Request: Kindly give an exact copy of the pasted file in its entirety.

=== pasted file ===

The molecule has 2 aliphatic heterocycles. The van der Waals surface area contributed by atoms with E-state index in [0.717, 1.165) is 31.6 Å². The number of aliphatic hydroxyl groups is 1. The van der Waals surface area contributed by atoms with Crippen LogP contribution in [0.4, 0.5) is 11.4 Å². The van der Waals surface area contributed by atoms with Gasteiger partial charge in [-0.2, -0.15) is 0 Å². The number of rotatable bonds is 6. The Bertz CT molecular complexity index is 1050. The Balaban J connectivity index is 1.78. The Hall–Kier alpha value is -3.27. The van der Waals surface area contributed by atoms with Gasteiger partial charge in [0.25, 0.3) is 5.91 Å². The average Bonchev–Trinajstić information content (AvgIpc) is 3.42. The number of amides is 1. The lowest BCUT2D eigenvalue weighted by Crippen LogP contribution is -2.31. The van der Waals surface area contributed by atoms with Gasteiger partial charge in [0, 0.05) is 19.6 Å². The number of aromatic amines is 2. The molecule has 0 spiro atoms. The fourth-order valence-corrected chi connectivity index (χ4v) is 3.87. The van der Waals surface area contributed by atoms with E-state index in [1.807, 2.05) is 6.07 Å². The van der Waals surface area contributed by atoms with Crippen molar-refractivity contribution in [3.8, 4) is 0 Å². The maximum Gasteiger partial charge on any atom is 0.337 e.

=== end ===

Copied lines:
The molecule has 2 aliphatic heterocycles. The van der Waals surface area contributed by atoms with E-state index in [0.717, 1.165) is 31.6 Å². The number of aliphatic hydroxyl groups is 1. The van der Waals surface area contributed by atoms with Crippen LogP contribution in [0.4, 0.5) is 11.4 Å². The van der Waals surface area contributed by atoms with Gasteiger partial charge in [-0.2, -0.15) is 0 Å². The number of rotatable bonds is 6. The Bertz CT molecular complexity index is 1050. The Balaban J connectivity index is 1.78. The Hall–Kier alpha value is -3.27. The van der Waals surface area contributed by atoms with Gasteiger partial charge in [0.25, 0.3) is 5.91 Å². The average Bonchev–Trinajstić information content (AvgIpc) is 3.42. The number of amides is 1. The lowest BCUT2D eigenvalue weighted by Crippen LogP contribution is -2.31. The van der Waals surface area contributed by atoms with Gasteiger partial charge in [0, 0.05) is 19.6 Å². The number of aromatic amines is 2. The molecule has 0 spiro atoms. The fourth-order valence-corrected chi connectivity index (χ4v) is 3.87. The van der Waals surface area contributed by atoms with E-state index in [1.807, 2.05) is 6.07 Å². The van der Waals surface area contributed by atoms with Crippen molar-refractivity contribution in [3.8, 4) is 0 Å². The maximum Gasteiger partial charge on any atom is 0.337 e.